“That becomes very challenging for families and people with elderly parents who rely on that power to survive,” said Rep. Ana Hernandez, D-Houston, vice chair of the House State Affairs Committee. “They want to know that there’s accountability and how will we prevent this from happening again.”

Sen. Nathan Johnson, D-Dallas, said he will ask whether any action could have been taken by ERCOT or any other state agency to avoid the blackouts. Specifically, he said, he’ll ask whether more natural gas could have been available to kick-start power generators in freezing temperatures.

“As I understand it, while there were problems with generation sources themselves, there were generation sources online and available that could not run because they could not get enough gas,” Johnson said.

But Rep. Chris Paddie, who leads the House State Affairs Committee, which will hold a joint hearing on the matter, cautioned the public to manage its expectations.

“This is a first step. We’re not going to solve everything on Thursday. This is a first step to begin with to ask the question of ‘What happened?’” he said, adding that this week’s meetings will help shape the state’s response going forward.

Longtime lawmakers said they will examine whether the state has implemented the lessons it learned from 2011, when a winter storm also led to failed power plants and rolling blackouts. After those outages, the Legislature called for the Public Utility Commission to review power generators’ emergency preparedness reports, determine the power grid’s ability to withstand extreme weather and recommend improvements to emergency operation plans.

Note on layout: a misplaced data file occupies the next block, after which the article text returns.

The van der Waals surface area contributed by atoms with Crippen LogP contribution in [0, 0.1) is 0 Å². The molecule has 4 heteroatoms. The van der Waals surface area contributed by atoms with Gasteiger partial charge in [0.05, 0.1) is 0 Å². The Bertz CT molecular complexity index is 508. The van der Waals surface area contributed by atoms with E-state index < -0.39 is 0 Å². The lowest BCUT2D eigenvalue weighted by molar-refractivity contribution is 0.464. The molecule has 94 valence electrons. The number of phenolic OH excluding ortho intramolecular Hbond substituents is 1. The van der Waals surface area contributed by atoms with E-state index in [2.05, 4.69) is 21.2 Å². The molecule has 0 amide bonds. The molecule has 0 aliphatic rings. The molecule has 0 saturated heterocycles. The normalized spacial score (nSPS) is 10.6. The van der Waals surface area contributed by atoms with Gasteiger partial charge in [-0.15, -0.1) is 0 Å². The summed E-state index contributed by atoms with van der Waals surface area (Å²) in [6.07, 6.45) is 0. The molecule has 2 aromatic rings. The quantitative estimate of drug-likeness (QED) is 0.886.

But after new mass outages in extreme weather, lawmakers are questioning whether the state’s plans to “winterize” power generation facilities and infrastructure have fallen short.

“The Legislature shares some of that blame because we probably didn’t stand on them hard enough to get them winterized,” said Rep. Charlie Geren, R-Fort Worth.

Lawmakers will also question the Public Utility Commission’s oversight of ERCOT and its actions leading up to last week’s power outages.

“There was clearly a discussion back in 2011 about whether or not PUC needed additional tools in their oversight of ERCOT, and the representation was made that they had enough,” Darby said. “Clearly, I’m questioning that response now. Do we need more legislative mandates in order for the PUC to have the authority to look at these plans and make sure they’re being implemented and that they’re based upon sound standards?”

In the Senate, Republican Joan Huffman of Houston, who leads the committee on jurisprudence, announced she will hold additional hearings on whether more PUC oversight could have prevented last week’s blackouts and the ongoing public utility crisis.

“The Senate Committee on Jurisprudence is committed to investigating the legal implications of ERCOT’s and the PUC’s action, or inaction, in contributing to this catastrophe across our state,” Huffman said in a statement. “If there are ambiguities, inconsistencies, or potential deficiencies in state law, they must be addressed immediately through legislative action.”